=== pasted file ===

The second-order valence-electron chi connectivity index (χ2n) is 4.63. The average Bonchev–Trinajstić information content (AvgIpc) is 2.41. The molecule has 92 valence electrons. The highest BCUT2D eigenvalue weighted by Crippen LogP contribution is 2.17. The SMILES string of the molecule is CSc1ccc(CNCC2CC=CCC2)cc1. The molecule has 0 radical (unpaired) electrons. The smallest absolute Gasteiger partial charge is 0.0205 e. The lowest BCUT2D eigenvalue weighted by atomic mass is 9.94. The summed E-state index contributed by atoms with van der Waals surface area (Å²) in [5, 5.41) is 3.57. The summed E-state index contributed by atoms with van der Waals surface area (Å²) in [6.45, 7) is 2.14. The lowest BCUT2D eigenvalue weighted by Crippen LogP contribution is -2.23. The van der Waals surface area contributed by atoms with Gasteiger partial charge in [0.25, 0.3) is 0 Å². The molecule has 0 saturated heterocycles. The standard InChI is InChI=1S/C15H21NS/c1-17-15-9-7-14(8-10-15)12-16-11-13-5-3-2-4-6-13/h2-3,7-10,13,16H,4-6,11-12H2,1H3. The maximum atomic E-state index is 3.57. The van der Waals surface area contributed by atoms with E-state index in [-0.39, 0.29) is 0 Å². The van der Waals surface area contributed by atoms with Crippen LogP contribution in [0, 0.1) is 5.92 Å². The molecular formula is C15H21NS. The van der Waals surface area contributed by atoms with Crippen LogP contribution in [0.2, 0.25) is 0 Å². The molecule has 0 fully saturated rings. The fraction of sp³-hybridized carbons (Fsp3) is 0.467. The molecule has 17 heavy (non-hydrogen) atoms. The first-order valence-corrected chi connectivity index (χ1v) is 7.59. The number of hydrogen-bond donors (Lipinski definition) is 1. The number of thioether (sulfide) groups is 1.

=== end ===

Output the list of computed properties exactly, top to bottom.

The second-order valence-electron chi connectivity index (χ2n) is 4.63. The average Bonchev–Trinajstić information content (AvgIpc) is 2.41. The molecule has 92 valence electrons. The highest BCUT2D eigenvalue weighted by Crippen LogP contribution is 2.17. The SMILES string of the molecule is CSc1ccc(CNCC2CC=CCC2)cc1. The molecule has 0 radical (unpaired) electrons. The smallest absolute Gasteiger partial charge is 0.0205 e. The lowest BCUT2D eigenvalue weighted by atomic mass is 9.94. The summed E-state index contributed by atoms with van der Waals surface area (Å²) in [5, 5.41) is 3.57. The summed E-state index contributed by atoms with van der Waals surface area (Å²) in [6.45, 7) is 2.14. The lowest BCUT2D eigenvalue weighted by Crippen LogP contribution is -2.23. The van der Waals surface area contributed by atoms with Gasteiger partial charge in [0.25, 0.3) is 0 Å². The molecule has 0 saturated heterocycles. The standard InChI is InChI=1S/C15H21NS/c1-17-15-9-7-14(8-10-15)12-16-11-13-5-3-2-4-6-13/h2-3,7-10,13,16H,4-6,11-12H2,1H3. The maximum atomic E-state index is 3.57. The van der Waals surface area contributed by atoms with E-state index in [-0.39, 0.29) is 0 Å². The van der Waals surface area contributed by atoms with Crippen LogP contribution in [0, 0.1) is 5.92 Å². The molecular formula is C15H21NS. The van der Waals surface area contributed by atoms with Crippen LogP contribution in [0.2, 0.25) is 0 Å². The molecule has 0 fully saturated rings. The fraction of sp³-hybridized carbons (Fsp3) is 0.467. The molecule has 17 heavy (non-hydrogen) atoms. The first-order valence-corrected chi connectivity index (χ1v) is 7.59. The number of hydrogen-bond donors (Lipinski definition) is 1. The number of thioether (sulfide) groups is 1.